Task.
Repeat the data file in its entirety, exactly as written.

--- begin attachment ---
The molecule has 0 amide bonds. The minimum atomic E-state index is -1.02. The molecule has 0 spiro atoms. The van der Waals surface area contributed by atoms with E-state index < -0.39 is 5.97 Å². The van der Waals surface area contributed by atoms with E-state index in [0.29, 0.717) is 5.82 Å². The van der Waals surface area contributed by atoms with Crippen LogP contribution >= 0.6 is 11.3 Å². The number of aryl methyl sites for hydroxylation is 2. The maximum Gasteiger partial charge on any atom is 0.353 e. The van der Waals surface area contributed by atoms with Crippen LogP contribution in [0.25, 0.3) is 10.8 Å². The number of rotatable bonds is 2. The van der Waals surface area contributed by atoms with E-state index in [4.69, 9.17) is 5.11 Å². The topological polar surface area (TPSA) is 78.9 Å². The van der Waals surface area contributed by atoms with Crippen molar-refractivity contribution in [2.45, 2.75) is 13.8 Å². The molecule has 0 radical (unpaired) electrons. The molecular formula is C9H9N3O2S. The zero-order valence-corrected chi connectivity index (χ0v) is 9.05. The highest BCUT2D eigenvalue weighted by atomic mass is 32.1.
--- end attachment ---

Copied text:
The molecule has 0 amide bonds. The minimum atomic E-state index is -1.02. The molecule has 0 spiro atoms. The van der Waals surface area contributed by atoms with E-state index < -0.39 is 5.97 Å². The van der Waals surface area contributed by atoms with E-state index in [0.29, 0.717) is 5.82 Å². The van der Waals surface area contributed by atoms with Crippen LogP contribution >= 0.6 is 11.3 Å². The number of aryl methyl sites for hydroxylation is 2. The maximum Gasteiger partial charge on any atom is 0.353 e. The van der Waals surface area contributed by atoms with Crippen LogP contribution in [0.25, 0.3) is 10.8 Å². The number of rotatable bonds is 2. The van der Waals surface area contributed by atoms with E-state index in [4.69, 9.17) is 5.11 Å². The topological polar surface area (TPSA) is 78.9 Å². The van der Waals surface area contributed by atoms with Crippen molar-refractivity contribution in [2.45, 2.75) is 13.8 Å². The molecule has 0 radical (unpaired) electrons. The molecular formula is C9H9N3O2S. The zero-order valence-corrected chi connectivity index (χ0v) is 9.05. The highest BCUT2D eigenvalue weighted by atomic mass is 32.1.